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Re: [PATCH] Use Unicode code points for country_isbn

On Wed, Jul 22, 2015 at 05:25:04PM +0000, Joseph Myers wrote:
> On Tue, 21 Jul 2015, Keld Simonsen wrote:
> > It would mean that you cannot use the locale sources for crosscompiling 
> > when using some different character sets on the hosting and the target 
> > machines. Eg if you are making embedded systems on IOS or Windows or 
> > other utf16 machines for an utf8 target, or making stuff for android. Or 
> > the other way round if you are omn an utf8 host and generate locales for 
> > a utf16 target such as a utf16 embedded system or an iphone or ipad 
> > system.
> On the build system on which glibc is built, we can always assume that the 
> glibc sources are the exact sequences of octets provided by the glibc 
> project, not converted into another character set and without any 
> conversions of line endings.  Furthermore, on any system using glibc and 
> executing tools such as localedef with the installed locale source files, 
> it can be assumed that those source files are the files shipped with 
> glibc, not those files after conversion into another character set.  Use 
> of glibc source files after conversion into another character set is 
> outside the scope of the glibc project - glibc is not expected to build 
> with such converted source files.

Sounds strange. glibc is the library for the GNU C language. Standard ISO C
is coded character set independent, as is also POSIX. Why would the glibc project 
not follow ISO C and POSIX design goals? Why would glibc exclude itself
from Apple and Microsoft (utf16) and non-utf8 Linux and UNIX systems? 

Maybe we should clone glibc to make it available on other platforms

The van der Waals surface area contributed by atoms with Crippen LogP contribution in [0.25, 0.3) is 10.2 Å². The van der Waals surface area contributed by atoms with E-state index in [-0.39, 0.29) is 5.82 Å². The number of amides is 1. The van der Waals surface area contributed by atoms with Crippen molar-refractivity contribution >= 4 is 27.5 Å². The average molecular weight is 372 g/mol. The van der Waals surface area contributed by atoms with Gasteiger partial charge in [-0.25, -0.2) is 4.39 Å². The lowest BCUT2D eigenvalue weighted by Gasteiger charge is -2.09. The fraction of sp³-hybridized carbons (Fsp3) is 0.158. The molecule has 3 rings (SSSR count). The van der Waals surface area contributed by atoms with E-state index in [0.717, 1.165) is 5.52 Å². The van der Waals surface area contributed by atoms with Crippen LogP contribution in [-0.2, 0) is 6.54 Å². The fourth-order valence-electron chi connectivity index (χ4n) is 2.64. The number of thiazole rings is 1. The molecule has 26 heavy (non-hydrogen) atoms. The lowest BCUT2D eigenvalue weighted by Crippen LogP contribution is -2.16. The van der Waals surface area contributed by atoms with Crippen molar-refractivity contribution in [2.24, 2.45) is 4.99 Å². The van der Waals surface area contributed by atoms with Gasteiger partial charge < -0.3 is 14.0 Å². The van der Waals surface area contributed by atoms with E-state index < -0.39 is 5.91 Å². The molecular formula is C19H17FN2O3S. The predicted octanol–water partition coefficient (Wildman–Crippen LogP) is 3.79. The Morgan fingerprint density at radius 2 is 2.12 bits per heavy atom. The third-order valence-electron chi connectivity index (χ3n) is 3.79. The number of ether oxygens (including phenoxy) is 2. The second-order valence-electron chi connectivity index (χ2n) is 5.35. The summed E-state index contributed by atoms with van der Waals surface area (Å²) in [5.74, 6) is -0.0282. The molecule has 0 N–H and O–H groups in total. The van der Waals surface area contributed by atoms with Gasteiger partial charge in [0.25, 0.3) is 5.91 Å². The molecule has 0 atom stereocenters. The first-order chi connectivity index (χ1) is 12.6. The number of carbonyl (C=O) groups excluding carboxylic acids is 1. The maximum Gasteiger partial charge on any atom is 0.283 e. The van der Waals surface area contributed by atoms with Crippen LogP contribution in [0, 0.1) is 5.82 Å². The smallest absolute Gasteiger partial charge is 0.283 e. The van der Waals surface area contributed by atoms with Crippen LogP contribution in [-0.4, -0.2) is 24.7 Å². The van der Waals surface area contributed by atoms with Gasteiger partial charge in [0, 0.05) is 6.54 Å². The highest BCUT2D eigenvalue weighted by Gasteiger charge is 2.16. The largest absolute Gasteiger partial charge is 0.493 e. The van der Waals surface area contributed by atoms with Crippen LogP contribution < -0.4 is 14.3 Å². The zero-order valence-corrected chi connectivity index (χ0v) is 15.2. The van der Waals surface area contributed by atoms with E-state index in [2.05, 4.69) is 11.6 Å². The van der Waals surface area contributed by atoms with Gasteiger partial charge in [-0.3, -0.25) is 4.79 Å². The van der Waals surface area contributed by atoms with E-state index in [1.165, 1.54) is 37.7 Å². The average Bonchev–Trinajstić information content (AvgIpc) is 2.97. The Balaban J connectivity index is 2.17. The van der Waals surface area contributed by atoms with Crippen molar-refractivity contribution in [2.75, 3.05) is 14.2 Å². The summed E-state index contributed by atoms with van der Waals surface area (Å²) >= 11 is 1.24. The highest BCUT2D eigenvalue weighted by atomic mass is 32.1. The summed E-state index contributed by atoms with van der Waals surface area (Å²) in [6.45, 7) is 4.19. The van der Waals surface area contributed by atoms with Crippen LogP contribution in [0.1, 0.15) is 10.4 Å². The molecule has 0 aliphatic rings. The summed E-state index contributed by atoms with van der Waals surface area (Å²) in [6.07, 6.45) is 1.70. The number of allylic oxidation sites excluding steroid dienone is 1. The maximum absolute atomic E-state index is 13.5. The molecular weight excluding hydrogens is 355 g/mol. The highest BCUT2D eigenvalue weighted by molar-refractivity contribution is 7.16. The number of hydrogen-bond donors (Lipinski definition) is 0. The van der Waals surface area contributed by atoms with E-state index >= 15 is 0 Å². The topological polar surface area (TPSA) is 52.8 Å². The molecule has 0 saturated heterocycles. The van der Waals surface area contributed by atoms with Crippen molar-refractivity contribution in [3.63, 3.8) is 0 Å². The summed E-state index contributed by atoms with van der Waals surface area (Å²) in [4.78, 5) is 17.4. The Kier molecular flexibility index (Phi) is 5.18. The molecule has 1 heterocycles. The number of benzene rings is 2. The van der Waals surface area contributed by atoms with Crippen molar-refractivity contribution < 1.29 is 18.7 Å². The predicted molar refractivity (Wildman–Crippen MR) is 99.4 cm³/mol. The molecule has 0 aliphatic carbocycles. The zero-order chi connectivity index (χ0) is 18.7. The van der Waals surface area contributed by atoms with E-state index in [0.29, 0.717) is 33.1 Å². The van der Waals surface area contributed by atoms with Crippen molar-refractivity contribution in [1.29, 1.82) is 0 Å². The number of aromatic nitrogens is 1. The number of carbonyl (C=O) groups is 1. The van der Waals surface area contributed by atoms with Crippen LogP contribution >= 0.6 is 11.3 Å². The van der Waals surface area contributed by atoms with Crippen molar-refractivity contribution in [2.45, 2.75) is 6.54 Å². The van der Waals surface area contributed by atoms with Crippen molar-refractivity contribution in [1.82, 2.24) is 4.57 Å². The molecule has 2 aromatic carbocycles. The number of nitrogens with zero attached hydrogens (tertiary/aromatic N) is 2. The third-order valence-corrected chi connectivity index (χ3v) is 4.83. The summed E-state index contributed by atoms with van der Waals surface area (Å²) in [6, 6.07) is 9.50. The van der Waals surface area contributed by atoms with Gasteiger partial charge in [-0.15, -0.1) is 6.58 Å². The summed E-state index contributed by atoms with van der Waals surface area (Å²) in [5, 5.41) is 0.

than those using utf8. Or maybe you are not correct. I have not been watching
the glibc project close enough to tell.

> Now, it's true that the installed localedef utility should be usable in 
> locale A to generate locale B, for any pair (A, B) of installed locales - 
> rather than only being able to generate locales as part of the glibc build 
> / install process.  If localedef interprets locale sources in the 
> character set of the locale in which it runs, that may mean the installed 
> locale sources do need to be in ASCII.  How does localedef determine the 
> character set in which to interpret the textual locale source files?

Yes, that is why we use UCS symbolic code points. I would then rather to be
fully consistent use UCS symbolic code points all the way thru a locale source,
it is a bit more cumbersome, but I would rather be consistent. And it would facilitate
the crosscompiling I wrote about. I don't think there is a mix of locales where it
matters on Linux boxes. Oh well, some thinkable scenarios:
Apple or Windosw users on a linux box, linux users on apple or Windows boxes,
Some mix with EBCDIC - more unlikely, but still thinkable is a big
mainfame and number cruncher environment, the mainframe being IBM mainframe
running VM/CMS and the number cruncher being a linux supercomputer, eg in
a financial institution.


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